By Emily

They stare into a labyrinth of tubes and wires, a straggle of boys in rags and bare feet, here in Kindia, Guinea. They circle the hood of the car that has carried us from Sierra Leone through multiple checkpoints, where police peered into our windows, ignored documents, and emptied the pockets of the drivers.

Just one day before, we were dancing and laughing. Just one day before we were celebrating in a church decked out in white sheets and balloons, the air a mix of perfume and sweat.

Just one day before we were handing out diplomas to young men like Thomas*, who told us how he’d paid his own transport to take the HarvestTime exams, how he’d studied all twenty-one courses by scrolling through the text on his phone, and how he was now going to teach the curriculum to the men and women of his city.

We’d eaten rice and chicken, the oil dripping down our fingers. A big man sitting in the back had bellowed out songs, while the drums beat and feet stamped and hands clapped.

Now, we droop like wrinkled banana leaves. It isn’t our first breakdown. Guinea has been hard. The sun drains us with its heat, and wide-leafed palms seem to mock us, refusing to share their shade. A woman, garbed in colorful African fabric, sits with her feet stretched out beneath the tin roof of the garage, as though she’s relaxing on a comfortable mat, not surrounded by spilled diesel and old tires.

A young boy in cut-off pants reaches into a rusted tool kit to hand wrenches and sockets to the only mechanic around, who bangs on things in the engine while the sun glares overhead, a red, pulsing blister.

And then I remember to pray. Not for the car – we’ve covered that, for many miles. No, rather, to pray for the boys that peer at me beneath brown lashes, the ones that circle the hood, the ones whose lives were bought with the precious blood of Jesus.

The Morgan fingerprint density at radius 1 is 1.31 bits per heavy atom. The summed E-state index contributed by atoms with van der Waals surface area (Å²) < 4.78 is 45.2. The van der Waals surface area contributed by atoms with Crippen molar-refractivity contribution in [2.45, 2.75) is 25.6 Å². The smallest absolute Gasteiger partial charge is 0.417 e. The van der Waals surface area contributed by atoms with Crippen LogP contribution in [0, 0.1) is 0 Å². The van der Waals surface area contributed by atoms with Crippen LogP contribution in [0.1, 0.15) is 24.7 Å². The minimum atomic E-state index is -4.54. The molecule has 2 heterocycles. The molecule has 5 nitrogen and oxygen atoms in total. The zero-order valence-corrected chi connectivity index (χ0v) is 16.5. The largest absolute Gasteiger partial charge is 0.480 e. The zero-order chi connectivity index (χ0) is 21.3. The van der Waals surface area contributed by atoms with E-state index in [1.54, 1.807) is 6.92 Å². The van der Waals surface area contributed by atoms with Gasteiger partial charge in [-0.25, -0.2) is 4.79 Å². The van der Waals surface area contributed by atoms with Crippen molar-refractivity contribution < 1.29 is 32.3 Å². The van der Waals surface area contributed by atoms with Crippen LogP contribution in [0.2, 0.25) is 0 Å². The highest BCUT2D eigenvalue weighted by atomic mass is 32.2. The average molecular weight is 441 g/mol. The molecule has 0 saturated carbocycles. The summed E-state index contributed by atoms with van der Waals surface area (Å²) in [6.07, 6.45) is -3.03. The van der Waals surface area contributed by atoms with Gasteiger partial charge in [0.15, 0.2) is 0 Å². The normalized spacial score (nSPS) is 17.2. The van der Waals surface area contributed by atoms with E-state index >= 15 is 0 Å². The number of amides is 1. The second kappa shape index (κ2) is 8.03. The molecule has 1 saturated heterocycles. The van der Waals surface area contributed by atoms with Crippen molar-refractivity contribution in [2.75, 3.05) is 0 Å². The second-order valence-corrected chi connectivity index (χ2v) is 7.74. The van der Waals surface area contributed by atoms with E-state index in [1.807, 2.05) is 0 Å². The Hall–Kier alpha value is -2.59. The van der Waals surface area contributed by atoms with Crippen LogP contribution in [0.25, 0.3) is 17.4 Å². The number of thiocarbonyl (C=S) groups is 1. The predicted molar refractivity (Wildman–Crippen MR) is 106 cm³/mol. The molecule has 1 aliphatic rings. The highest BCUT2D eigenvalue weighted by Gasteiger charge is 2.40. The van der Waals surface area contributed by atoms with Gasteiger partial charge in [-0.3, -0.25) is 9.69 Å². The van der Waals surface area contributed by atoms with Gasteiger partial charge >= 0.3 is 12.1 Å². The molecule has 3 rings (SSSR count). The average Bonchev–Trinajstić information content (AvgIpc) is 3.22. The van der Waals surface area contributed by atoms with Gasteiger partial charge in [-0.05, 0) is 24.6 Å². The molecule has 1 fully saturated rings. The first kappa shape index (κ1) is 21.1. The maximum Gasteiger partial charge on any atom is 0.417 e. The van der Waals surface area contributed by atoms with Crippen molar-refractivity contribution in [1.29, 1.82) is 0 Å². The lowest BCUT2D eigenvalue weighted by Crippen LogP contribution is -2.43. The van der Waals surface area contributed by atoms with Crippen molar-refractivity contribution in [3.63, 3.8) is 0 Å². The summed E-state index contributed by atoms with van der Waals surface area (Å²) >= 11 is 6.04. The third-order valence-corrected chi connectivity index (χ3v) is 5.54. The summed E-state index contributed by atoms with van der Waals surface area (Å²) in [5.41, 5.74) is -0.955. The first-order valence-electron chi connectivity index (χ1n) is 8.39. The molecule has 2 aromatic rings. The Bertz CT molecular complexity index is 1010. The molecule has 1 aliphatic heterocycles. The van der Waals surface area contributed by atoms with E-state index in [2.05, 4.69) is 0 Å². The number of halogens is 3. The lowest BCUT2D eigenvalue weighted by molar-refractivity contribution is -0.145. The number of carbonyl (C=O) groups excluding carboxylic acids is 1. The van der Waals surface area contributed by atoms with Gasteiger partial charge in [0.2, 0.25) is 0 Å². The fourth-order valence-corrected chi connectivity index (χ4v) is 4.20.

It’s a Muslim country, and the Islam here isn’t friendly. Our brother, the director of Lulu Guinea, has been telling us about the persecution.

One evening, while his wife heated bath water for us over a charcoal fire, we ate fried egg sandwiches on crusty bread as he told us how he hadn’t slept the night before because Sonnel’s car was parked outside his front door. People here have set fire to vehicles just because they’re parked outside the home of a believer. Because Christians here are despised for their dancing like Michal with King David.

Our director told us how new converts stay hidden beneath hijabs and keep going to the mosque, praying to Christ on their mats instead of to Allah — until they are brave enough to die. Because that’s often what happens when they take off the hijab and stop bowing on the rug.

A little boy runs past where I’m seated on a rock, and when he looks at me, his face breaks into a big white grin – a moment of pure joy. Then he races away to catch up with a friend who’s kicking a soccer ball.

The call to prayer crackles across giant speakers, and I cry there on the rock, for all the boys of Guinea, the ones who don’t know, who haven’t heard, who’ve never danced.

“Jesus vous aime,” I tell the boys as we prepare to leave in our fixed car, and light breaks across their faces, and they all smile, their hands waving like brown flags.

Sometimes breakdowns happen so we will break down — and slow down long enough to really see the lost ones of the world, to weep for those who’ve never danced, and to whisper a word of hope.

And we pray that every seed sown springs into a garden of radiant faith, lighting the world more brightly than the pure joy of a child’s smile.